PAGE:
"We're standing at the rink at Mitchel Field and Rob said he was going to quit," Leslie recalled. "I told him that was fine but he had to sit here with me while his brother skated. When Kenny got off the rink, he got a big soda because he was thirsty. Robbie didn't, because I didn't think he would be thirsty. That was it. Robbie was back on the ice."

When Rob started gaining a lot of notice as a teenager, his father said he felt a lot of pressure to get him "off the island" and send him to prep school, where he had a better chance of preparing for a big-time hockey career.

Instead, Rob attended St. Anthony's in Huntington and played with New York Apple Core, the new Atlantic Beach-based junior team. Apple Core won a national "Junior B" title with Scuderi in 1996, and Scuderi was offered a scholarship to Boston College. Despite being drafted by the Penguins in the fifth round of the 1998 draft, he stayed four years at Boston College and won a national championship in 2001.

Scuderi, who signed a free-agent contract with the Kings three years ago, knows how lucky he is to have won championships on every level he has played on. One thing that he finds so exciting about the season the Kings are having is that it reminds him a lot of the Penguins when they won it all in 2009.

Both teams are loaded with young talent and led by a handful of veteran players. Both teams went through coaching changes in the regular season and started coming together at the end of the season.

"When we got to the last 20 games, I could really feel something starting to happen here," Scuderi said. "It's similar to the feeling we had in Pittsburgh."

Scuderi, who has played in all 15 playoff games for the Kings and averages 21 minutes of ice time and a plus-8 rating, said that hockey players generally aren't the type to sit down and have "heart-to-heart" talks, and he generally tries to lead by example. He has, however, talked to his teammates about what it is like to play in a series of this magnitude.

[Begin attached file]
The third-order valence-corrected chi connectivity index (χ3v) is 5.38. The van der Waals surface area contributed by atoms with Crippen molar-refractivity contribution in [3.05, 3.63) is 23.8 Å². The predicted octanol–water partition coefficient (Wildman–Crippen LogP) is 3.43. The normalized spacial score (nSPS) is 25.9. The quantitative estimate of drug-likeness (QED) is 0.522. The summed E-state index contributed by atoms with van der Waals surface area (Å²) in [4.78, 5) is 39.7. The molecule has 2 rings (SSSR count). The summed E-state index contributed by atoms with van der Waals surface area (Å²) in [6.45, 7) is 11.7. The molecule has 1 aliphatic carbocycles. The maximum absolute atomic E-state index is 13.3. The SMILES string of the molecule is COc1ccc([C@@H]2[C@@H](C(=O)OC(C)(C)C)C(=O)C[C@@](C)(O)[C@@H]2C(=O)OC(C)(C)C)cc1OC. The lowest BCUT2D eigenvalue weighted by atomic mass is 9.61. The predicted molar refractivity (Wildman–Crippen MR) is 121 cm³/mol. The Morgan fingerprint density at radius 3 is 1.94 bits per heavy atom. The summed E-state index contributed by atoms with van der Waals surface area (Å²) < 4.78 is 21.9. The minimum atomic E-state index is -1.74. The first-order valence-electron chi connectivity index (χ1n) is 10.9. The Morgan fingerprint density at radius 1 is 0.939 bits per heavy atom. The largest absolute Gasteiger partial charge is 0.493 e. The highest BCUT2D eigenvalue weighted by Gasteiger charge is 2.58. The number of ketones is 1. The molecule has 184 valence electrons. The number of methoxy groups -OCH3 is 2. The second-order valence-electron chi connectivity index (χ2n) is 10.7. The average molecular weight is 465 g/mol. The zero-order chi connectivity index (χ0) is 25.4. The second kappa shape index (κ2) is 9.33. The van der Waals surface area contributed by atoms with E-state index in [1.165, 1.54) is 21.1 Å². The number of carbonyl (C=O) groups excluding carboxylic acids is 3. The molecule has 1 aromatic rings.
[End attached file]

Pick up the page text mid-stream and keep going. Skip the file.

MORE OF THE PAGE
"I think it's all about striking a balance," Scuderi said. "You're excited to play. It's the Stanley Cup Finals. But you also realize that it's a real hockey game to be played, and we just can't run out like a bunch of chickens with our heads cut off. It's a big spectacle, but I don't think it's very hard to get zeroed in on what you want to do and how you want to play."

Scuderi had his own private cheering section at Prudential Center for the opener Wednesday night, including his wife, Courtney, his brother, sisters and other friends and family. It will be a far cry from watching him skate on the sump back behind the house, but Bob Scuderi said it's not really all that different.

"Hockey for us was always about the family, about having fun," Bob said. "I'm proud of what he's done as a hockey player, but to tell you the truth, he has three children now and I'm more proud of what he's done as a father. For us, it's about family."